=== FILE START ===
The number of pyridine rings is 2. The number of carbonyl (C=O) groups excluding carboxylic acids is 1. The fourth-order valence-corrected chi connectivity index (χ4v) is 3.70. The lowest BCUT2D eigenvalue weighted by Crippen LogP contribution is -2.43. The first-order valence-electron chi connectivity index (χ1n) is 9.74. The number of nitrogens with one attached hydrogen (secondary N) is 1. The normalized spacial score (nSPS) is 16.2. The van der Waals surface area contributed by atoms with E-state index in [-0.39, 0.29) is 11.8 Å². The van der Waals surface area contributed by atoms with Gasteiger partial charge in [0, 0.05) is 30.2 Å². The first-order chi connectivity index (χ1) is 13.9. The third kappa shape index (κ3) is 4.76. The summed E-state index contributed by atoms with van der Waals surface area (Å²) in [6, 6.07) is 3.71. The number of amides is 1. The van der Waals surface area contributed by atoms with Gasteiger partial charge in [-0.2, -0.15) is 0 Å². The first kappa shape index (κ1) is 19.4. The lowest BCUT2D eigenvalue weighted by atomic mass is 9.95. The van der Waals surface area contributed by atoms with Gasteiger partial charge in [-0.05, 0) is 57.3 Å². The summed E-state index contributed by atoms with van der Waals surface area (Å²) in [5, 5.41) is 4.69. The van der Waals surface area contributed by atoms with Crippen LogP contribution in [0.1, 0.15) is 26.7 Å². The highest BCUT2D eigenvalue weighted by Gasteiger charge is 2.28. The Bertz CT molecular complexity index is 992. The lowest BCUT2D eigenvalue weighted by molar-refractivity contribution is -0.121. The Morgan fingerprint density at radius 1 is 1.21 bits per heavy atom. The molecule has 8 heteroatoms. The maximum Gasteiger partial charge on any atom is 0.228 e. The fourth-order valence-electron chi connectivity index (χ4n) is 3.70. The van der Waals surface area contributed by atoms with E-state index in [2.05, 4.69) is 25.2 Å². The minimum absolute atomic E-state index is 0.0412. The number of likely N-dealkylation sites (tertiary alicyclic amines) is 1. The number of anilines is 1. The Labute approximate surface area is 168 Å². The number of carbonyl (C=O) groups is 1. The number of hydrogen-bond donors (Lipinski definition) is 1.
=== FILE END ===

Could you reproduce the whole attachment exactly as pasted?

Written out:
The number of pyridine rings is 2. The number of carbonyl (C=O) groups excluding carboxylic acids is 1. The fourth-order valence-corrected chi connectivity index (χ4v) is 3.70. The lowest BCUT2D eigenvalue weighted by Crippen LogP contribution is -2.43. The first-order valence-electron chi connectivity index (χ1n) is 9.74. The number of nitrogens with one attached hydrogen (secondary N) is 1. The normalized spacial score (nSPS) is 16.2. The van der Waals surface area contributed by atoms with E-state index in [-0.39, 0.29) is 11.8 Å². The van der Waals surface area contributed by atoms with Gasteiger partial charge in [0, 0.05) is 30.2 Å². The first-order chi connectivity index (χ1) is 13.9. The third kappa shape index (κ3) is 4.76. The summed E-state index contributed by atoms with van der Waals surface area (Å²) in [6, 6.07) is 3.71. The number of amides is 1. The van der Waals surface area contributed by atoms with Gasteiger partial charge in [-0.2, -0.15) is 0 Å². The first kappa shape index (κ1) is 19.4. The lowest BCUT2D eigenvalue weighted by atomic mass is 9.95. The van der Waals surface area contributed by atoms with Gasteiger partial charge in [-0.05, 0) is 57.3 Å². The summed E-state index contributed by atoms with van der Waals surface area (Å²) in [5, 5.41) is 4.69. The van der Waals surface area contributed by atoms with Crippen LogP contribution in [0.1, 0.15) is 26.7 Å². The highest BCUT2D eigenvalue weighted by Gasteiger charge is 2.28. The Bertz CT molecular complexity index is 992. The lowest BCUT2D eigenvalue weighted by molar-refractivity contribution is -0.121. The Morgan fingerprint density at radius 1 is 1.21 bits per heavy atom. The molecule has 8 heteroatoms. The maximum Gasteiger partial charge on any atom is 0.228 e. The fourth-order valence-electron chi connectivity index (χ4n) is 3.70. The van der Waals surface area contributed by atoms with E-state index in [2.05, 4.69) is 25.2 Å². The minimum absolute atomic E-state index is 0.0412. The number of likely N-dealkylation sites (tertiary alicyclic amines) is 1. The number of anilines is 1. The Labute approximate surface area is 168 Å². The number of carbonyl (C=O) groups is 1. The number of hydrogen-bond donors (Lipinski definition) is 1.